Viagra doesn’t work as well for everyone as it does for me, and it may work better for quads than for paras. Of five paraplegics I interviewed, not one was completely satisfied with the drug. Systems analyst Doug Maurer, a T4-5 para, says he took Viagra on his doctor’s recommendation because it’s less invasive than injections. “Unfortunately,” he says, “it didn’t do much for me. Then he had me try a higher dose, but it didn’t do much either.”

Jason, an L4-5 para who wishes to remain anonymous, was also disappointed. “For about 15 minutes it acts like it’s going to work, and that’s it,” he says.

And Viagra doesn’t appeal to all people. Dan Cassady, a C7 quad from Tampa, Fla., still prefers his injectable erection drugs. “I’ve had fairly good success,” he says, “and once you get over your squeamishness with the needle, you go with what’s working. I don’t see the need for taking the pill over taking the shot.”

But for those it helps, Viagra makes a big difference. “I think sexuality is part of who you are,” says Walden. “It improves my self-esteem to know that part of me is there. We always had a sex life, but I couldn’t have sex like I used to. Now I can.”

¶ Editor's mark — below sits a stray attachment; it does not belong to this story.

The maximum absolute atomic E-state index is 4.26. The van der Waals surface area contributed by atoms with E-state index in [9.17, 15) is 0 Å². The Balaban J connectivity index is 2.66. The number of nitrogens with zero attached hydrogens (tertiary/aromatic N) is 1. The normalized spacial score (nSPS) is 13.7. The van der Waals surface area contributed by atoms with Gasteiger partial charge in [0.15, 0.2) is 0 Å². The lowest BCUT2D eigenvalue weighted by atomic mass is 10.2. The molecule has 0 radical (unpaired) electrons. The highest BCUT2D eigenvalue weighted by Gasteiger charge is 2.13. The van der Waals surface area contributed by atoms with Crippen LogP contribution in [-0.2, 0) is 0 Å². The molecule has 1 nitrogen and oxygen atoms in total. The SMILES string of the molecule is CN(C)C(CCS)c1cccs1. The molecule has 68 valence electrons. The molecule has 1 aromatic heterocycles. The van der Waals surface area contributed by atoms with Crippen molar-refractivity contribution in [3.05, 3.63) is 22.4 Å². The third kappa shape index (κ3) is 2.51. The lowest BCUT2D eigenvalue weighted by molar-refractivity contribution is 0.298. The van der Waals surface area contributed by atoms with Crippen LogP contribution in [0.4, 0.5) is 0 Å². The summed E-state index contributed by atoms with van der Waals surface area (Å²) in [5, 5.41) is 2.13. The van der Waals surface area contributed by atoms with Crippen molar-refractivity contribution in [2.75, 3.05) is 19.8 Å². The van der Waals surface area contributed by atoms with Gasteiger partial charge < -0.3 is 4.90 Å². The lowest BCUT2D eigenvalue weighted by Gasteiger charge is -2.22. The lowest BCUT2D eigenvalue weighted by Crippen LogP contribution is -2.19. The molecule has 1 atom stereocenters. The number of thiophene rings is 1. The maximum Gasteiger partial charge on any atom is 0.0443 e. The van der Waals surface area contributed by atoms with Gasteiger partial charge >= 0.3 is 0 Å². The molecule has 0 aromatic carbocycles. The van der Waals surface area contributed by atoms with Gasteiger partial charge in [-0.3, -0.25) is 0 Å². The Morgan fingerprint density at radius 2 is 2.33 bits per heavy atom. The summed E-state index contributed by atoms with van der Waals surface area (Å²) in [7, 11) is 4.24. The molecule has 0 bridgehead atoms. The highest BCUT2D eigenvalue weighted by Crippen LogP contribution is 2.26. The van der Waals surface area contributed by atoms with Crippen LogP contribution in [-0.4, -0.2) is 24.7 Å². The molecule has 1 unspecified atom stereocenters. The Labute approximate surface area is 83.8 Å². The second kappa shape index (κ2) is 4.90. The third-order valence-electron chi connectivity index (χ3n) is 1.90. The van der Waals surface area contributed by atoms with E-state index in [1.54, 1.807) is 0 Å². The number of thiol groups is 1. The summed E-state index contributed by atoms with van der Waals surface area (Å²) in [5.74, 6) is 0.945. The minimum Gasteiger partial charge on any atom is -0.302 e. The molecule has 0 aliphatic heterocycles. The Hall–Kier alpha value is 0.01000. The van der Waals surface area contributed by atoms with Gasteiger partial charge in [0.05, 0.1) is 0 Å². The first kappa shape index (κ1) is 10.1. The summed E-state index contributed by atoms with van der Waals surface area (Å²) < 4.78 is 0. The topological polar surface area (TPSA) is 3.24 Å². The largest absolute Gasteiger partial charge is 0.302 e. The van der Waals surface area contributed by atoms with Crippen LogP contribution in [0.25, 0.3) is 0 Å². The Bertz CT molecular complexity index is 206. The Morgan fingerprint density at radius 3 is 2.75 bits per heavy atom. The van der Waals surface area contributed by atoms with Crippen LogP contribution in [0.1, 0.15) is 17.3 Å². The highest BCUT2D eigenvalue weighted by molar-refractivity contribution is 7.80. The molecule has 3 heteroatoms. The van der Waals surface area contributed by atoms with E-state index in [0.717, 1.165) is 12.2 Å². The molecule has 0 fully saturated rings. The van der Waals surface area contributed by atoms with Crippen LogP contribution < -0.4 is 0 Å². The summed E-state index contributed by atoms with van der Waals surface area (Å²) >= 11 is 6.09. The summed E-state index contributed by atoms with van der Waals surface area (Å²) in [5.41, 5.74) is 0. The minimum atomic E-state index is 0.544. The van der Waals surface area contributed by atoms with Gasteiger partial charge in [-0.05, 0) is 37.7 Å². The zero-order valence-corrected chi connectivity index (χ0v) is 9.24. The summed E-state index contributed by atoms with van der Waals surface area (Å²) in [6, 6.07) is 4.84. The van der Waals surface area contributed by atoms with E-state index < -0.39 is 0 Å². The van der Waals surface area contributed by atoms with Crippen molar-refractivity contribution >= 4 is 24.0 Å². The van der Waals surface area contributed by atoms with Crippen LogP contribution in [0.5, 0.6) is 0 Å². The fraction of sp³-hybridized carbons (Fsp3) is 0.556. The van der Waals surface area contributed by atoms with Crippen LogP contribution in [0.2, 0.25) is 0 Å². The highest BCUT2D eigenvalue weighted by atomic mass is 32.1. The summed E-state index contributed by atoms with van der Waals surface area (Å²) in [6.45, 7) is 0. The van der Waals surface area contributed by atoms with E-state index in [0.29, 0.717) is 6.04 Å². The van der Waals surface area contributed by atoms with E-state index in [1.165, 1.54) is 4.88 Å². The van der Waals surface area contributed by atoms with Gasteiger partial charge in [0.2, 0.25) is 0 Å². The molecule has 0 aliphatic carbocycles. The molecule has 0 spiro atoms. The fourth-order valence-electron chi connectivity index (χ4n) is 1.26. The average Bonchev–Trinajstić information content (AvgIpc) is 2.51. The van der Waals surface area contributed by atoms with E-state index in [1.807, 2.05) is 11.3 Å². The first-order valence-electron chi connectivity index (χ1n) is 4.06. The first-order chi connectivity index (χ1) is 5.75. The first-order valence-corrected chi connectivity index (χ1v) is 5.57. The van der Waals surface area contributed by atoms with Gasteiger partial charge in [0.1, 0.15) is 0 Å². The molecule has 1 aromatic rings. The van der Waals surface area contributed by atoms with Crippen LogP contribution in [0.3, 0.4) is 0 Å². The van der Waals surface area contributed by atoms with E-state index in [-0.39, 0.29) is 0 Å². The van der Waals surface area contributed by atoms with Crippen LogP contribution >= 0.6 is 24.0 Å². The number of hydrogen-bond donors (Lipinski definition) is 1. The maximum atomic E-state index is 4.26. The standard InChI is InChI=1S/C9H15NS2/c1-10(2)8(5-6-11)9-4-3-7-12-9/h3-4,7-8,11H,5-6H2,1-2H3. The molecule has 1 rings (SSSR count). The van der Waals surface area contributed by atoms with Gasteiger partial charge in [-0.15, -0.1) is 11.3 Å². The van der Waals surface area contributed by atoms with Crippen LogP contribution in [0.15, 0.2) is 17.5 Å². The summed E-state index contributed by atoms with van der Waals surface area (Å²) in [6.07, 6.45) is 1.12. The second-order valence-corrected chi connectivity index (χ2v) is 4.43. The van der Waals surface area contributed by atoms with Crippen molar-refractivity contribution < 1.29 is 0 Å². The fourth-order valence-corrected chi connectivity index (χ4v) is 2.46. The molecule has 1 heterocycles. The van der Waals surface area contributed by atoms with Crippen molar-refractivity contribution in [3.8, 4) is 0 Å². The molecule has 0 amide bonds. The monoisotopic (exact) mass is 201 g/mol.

And if Viagra doesn’t work for you, don’t despair. It’s only the beginning of a promising new line of drugs. Vasmax, an oral medication to be introduced this spring, mimics the injectable Caverject by dilating penile blood vessels. Other drugs are being researched, and because erectile dysfunction is caused by a variety of disorders, Dr. Harin Padena -Nathan of the Male Clinic in Santa Rosa, Calif., maintains, “We could combine them in a cocktail. Some to work in the brain and some to work locally for the best effect.”

Doug Maurer is receiving just such a tri-mix today, blended as an injectable. Does it work? Well, he has had to go to the hospital twice for priapism. Life is full of little ironies. The only thing interfering with Doug’s sex life right now is that every time he loads up he gets stuck with a gun that won’t go back in its holster. His doctor is titrating the meds and Doug is confident that soon he will have an injectable that knows when to quit.

As for me and M’lady, we are believers. Viagra is good stuff. It works for us most of the time and we always have Caverject for back-up. It’s never given me any side-effects, and it’s brought me back to a proud career in research. My only complaint: Where was this damn stuff 20 years ago?